Monday, October 20, 2014

Why Definitions Matter, Part 2: Demand or Quantity Demanded?

Here is my second installment on economic/business descriptive definitions and why they matter.  The first was on "bubbles".  Arguing for that distinction earned me the "pedantic" accusation on twitter from @patrick_hruby but he is just wrong, both in context and in label-slinging.  These types of distinctions are critical to communication; without them, we must always begin a conversation with, "What do you mean by that?"  And that seems inefficient and potentially quite confusing for no real reason.

Demand or Quantity Demanded?

This is an old favorite of economics professors and, judging from treatment in the press, always will be.  Just look at the two carefully:  "Demand" versus "Quantity Demanded".  They do not look the same and for good reason:  They do not mean the same thing!

Let's think about "demand" and "quantity demanded" in terms of what might be a current problem for college sports ADs, the recent decline in student attendance at football games.

If attendance falls off due to bad scheduling or ever-more-enticing TV viewing, that's a decrease in Demand.  The language is reserved for a change in attendance even at the same price, where it follows that attendance has changed at all prices that could be charged.  Responses to this type of decrease are aimed at changing Demand back to its previous levels:  If an AD brings in more air shows, flying rocket man for the pre-game, more blaring video boards, more extravagant half-time programs, or alters a non-market imposition on rights to student tickets, that is an attempt to change the product so that attendance will rebound even at the same price.  Again, if fans respond, that would be an increase in Demand.

[My friend and colleague Stef Szymanski recently turns this distinction to extremely good use by pointing out that rising EPL ticket prices will not drive fans away...when they are rising because fan demand is increasing in the first place!]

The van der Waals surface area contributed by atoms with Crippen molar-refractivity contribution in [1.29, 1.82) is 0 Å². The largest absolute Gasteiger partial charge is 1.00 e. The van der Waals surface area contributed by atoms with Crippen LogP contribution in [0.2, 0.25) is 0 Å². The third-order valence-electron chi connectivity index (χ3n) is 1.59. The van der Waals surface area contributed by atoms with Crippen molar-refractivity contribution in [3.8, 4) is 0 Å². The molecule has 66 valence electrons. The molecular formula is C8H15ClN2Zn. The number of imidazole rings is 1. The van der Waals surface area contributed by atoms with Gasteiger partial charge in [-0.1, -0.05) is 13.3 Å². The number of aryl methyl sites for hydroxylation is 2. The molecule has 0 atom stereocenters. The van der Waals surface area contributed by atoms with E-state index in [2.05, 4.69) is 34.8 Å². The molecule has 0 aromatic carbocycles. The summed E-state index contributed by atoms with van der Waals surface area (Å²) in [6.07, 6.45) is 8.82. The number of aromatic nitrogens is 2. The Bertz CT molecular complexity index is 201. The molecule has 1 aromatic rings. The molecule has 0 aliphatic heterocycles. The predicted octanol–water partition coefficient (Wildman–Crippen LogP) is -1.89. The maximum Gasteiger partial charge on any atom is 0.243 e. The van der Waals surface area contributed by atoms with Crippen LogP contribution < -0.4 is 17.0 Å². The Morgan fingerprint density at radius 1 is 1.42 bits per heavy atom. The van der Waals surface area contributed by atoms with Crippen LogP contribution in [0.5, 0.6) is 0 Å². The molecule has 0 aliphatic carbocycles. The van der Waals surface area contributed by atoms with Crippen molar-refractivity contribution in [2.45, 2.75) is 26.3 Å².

On the other hand, an increase in Quantity Demanded would follow a ticket price reduction to bring fans back, more people will come through the gate (it may take a dramatic drop as this type of consumption goes, but return they will).  The language is reserved for only the response of ticket holders to a change in the price of their ticket.  As price falls, more tickets are purchased.

The distinction is important because confusing the two descriptive definitions leads to less clear assessment of AD choices.  For example, different ideas about what to do in the case of a decrease in demand are made to appear in conflict when they are not.  One group might argue, "Lower ticket prices"; another might argue "Make the fan experience better".  Both will get more people through the gate, but with different consequences.

The Quantity Demanded for college football attendance appears quite unresponsive to price.  In such a situation, reducing price will lead to an increase in Quantity Demanded of tickets, but will also decrease revenue.  Enhancing the fan experience will require increased spending, but at the same time will increase revenue (if successful), that is, attendance will increase even at the same ticket price, an increase in Demand.

Again, to the press and casual fellow travelers, please do everybody a favor and keep this straight.  The difference between Demand and Quantity Demanded matters for judging AD choices.

Saturday, October 4, 2014

Just What Do You Mean by "Bubble"?

I'm watching and reading and there is something a bit disturbing going on out there.  The language governing some economic/business outcomes in sports is being obfuscated.  Every sports price increase is a "bubble"; to fix college sports attendance demand woes, just lower price; dynamic and variable pricing are the same thing.  I can't tell whether this is just out of ignorance of well-known descriptive definitions or just sloppy use of these well-known descriptive definitions.  Maybe it is ion purpose in order to lend an added sense of urgency or judgement of the participants--people fall for bubbles, after all.  But I am concerned because the sports business can be confusing enough without this obfuscation.